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20 Biggest, Boldest Comebacks of 2014

From Aphex Twin to ‘The Walking Dead,’ these were the artists, athletes, TV shows and political players who rose from the ashes over the last year

Beck, Weird Al, Dave Chappelle

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Looking back on the year gone by, it's tempting to celebrate the emerging trends, fresh faces and new ideas that shaped the past 12 months. But for a moment, let's also tip our cap to the old — the wily veterans who had been gone too long or seemingly lost their way, only to resurface triumphantly. As 2014 began, many of the actors, directors, musicians, comedians, athletes and TV shows on this list had been counted out. By year's end, their comebacks had helped to define a memorable year.

Kansas City Royals

The Kansas City Royals rush the field to celebrate after the final out in a series-clinching 2-1 win against the Baltimore Orioles in Game 4 of the American League Championship Series on Wednesday, Oct. 15, 2014, at Kauffman Stadium in Kansas City, Mo. (David Eulitt/Kansas City Star/MCT via Getty Images)

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The Kansas City Royals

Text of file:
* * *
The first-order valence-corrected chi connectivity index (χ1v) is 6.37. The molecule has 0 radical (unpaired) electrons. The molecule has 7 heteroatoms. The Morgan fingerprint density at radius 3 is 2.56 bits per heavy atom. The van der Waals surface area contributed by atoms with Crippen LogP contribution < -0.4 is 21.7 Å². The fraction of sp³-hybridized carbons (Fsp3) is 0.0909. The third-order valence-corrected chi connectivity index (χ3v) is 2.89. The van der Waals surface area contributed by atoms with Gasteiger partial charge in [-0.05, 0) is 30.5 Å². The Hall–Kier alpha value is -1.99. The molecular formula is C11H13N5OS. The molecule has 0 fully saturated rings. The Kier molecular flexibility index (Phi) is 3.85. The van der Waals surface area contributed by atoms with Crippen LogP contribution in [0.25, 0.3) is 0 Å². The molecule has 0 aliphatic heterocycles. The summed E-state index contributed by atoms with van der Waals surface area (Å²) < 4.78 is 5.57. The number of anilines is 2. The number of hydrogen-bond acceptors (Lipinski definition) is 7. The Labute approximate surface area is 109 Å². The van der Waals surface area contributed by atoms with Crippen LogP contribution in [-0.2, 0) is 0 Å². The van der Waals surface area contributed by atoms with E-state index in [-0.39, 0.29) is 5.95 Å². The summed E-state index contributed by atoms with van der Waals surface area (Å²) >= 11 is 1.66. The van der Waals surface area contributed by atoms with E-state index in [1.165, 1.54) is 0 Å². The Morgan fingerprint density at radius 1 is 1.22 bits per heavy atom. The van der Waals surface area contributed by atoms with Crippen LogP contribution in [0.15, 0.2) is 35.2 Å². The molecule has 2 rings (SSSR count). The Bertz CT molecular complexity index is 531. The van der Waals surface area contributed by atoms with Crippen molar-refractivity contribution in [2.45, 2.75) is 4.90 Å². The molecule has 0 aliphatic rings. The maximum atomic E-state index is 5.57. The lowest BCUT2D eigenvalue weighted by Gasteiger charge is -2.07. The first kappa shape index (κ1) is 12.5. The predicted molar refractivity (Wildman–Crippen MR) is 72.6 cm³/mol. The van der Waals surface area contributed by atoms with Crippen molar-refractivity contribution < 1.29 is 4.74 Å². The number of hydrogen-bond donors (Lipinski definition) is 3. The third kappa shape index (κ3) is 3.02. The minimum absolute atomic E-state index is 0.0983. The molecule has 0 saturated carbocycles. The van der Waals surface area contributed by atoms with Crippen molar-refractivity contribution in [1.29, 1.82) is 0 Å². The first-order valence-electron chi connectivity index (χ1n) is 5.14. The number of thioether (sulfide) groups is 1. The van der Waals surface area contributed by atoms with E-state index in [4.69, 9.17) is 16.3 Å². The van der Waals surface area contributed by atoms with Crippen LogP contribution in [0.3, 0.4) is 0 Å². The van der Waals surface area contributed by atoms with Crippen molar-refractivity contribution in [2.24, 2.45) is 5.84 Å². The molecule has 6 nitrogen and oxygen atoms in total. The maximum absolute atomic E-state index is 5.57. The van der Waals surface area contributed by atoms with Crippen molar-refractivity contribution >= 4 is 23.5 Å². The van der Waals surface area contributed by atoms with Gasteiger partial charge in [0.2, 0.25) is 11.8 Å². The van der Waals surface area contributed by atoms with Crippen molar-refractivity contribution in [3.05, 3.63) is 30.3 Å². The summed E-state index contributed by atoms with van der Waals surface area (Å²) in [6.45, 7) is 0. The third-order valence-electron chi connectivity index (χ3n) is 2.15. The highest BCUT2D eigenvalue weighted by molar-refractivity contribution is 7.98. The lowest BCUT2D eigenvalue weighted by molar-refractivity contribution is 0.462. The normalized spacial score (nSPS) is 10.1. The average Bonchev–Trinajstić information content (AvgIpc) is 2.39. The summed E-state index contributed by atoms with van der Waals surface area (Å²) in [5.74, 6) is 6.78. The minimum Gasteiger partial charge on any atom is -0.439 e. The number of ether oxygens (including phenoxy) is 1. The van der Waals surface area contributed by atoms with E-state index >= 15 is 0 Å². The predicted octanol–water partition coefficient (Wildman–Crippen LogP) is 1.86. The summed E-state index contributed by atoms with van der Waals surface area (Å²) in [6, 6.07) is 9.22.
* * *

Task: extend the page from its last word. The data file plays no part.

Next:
This small-market team had suffered decades of futility since their come-from-behind 1985 World Series victory. But after a few years of being sportswriters' hot "team to watch out for" candidate, the Royals finally lived up to their promise, making the playoffs for the first time in 29 years. Producing one of the great Octobers in recent memory, they kicked things off with a wild comeback victory in the Wild Card Game and then knocked off the favored Los Angeles Angels and Baltimore Orioles before falling to the San Francisco Giants in a tense seven-game World Series. Here's hoping it doesn't take another 29 years to return to the postseason.

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Michael Keaton

The Batman and Beetlejuice star has always been cool, but it took this year to remind people just how much they missed him. His performance as the fading Hollywood actor Riggan Thomson in Birdman isn't great because it's art imitating life (a washed-up comic-book star trying to prove his thespian chops) but because Keaton clearly isn't Riggan, demonstrating the soulfulness and wit that his character struggles to find within himself. All we can hope now is that the longtime veteran finally gets his first Oscar nomination — and that he someday gets to reprise his TLC-loving police chief from The Other Guys.

Prince

Prince

True, just about every four years there's talk of a Prince renaissance, linked to a new tour or a new album that's backed by even a modicum of advertising muscle. Right on schedule, Prince this year delivered two records, the streamlined Art Official Age and the trippy, adventurous PlectrumElectrum. You don't need to be told that neither is as momentous as Sign o' the Times, but at 56 he remains a far more vital, intriguing sonic force than any of his Eighties pop peers. And his inspired, frenzied performance on the Chris Rock-hosted episode of Saturday Night Live reconfirmed his enduring strangeness and greatness.

Mitch McConnell

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The Republican Party